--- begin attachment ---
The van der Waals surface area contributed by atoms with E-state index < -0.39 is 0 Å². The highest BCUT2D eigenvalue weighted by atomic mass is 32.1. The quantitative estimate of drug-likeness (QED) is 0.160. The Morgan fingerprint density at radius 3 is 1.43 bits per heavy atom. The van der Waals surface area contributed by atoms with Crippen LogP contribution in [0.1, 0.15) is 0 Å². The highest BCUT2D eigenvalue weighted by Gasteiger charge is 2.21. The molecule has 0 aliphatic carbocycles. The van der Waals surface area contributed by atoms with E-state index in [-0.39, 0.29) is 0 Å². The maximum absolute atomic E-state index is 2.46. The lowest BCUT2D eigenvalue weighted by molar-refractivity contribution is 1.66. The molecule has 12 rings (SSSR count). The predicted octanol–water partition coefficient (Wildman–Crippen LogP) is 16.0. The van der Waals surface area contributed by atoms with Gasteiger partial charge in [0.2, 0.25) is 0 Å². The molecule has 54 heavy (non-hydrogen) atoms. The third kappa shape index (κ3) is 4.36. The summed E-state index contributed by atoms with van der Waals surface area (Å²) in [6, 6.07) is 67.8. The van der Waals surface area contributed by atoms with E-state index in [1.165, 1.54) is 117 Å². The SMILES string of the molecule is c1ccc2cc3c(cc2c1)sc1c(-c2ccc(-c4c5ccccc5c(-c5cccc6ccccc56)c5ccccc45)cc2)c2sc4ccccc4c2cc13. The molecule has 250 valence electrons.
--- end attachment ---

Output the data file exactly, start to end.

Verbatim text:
The van der Waals surface area contributed by atoms with E-state index < -0.39 is 0 Å². The highest BCUT2D eigenvalue weighted by atomic mass is 32.1. The quantitative estimate of drug-likeness (QED) is 0.160. The Morgan fingerprint density at radius 3 is 1.43 bits per heavy atom. The van der Waals surface area contributed by atoms with Crippen LogP contribution in [0.1, 0.15) is 0 Å². The highest BCUT2D eigenvalue weighted by Gasteiger charge is 2.21. The molecule has 0 aliphatic carbocycles. The van der Waals surface area contributed by atoms with E-state index in [-0.39, 0.29) is 0 Å². The maximum absolute atomic E-state index is 2.46. The lowest BCUT2D eigenvalue weighted by molar-refractivity contribution is 1.66. The molecule has 12 rings (SSSR count). The predicted octanol–water partition coefficient (Wildman–Crippen LogP) is 16.0. The van der Waals surface area contributed by atoms with Gasteiger partial charge in [0.2, 0.25) is 0 Å². The molecule has 54 heavy (non-hydrogen) atoms. The third kappa shape index (κ3) is 4.36. The summed E-state index contributed by atoms with van der Waals surface area (Å²) in [6, 6.07) is 67.8. The van der Waals surface area contributed by atoms with E-state index in [1.165, 1.54) is 117 Å². The SMILES string of the molecule is c1ccc2cc3c(cc2c1)sc1c(-c2ccc(-c4c5ccccc5c(-c5cccc6ccccc56)c5ccccc45)cc2)c2sc4ccccc4c2cc13. The molecule has 250 valence electrons.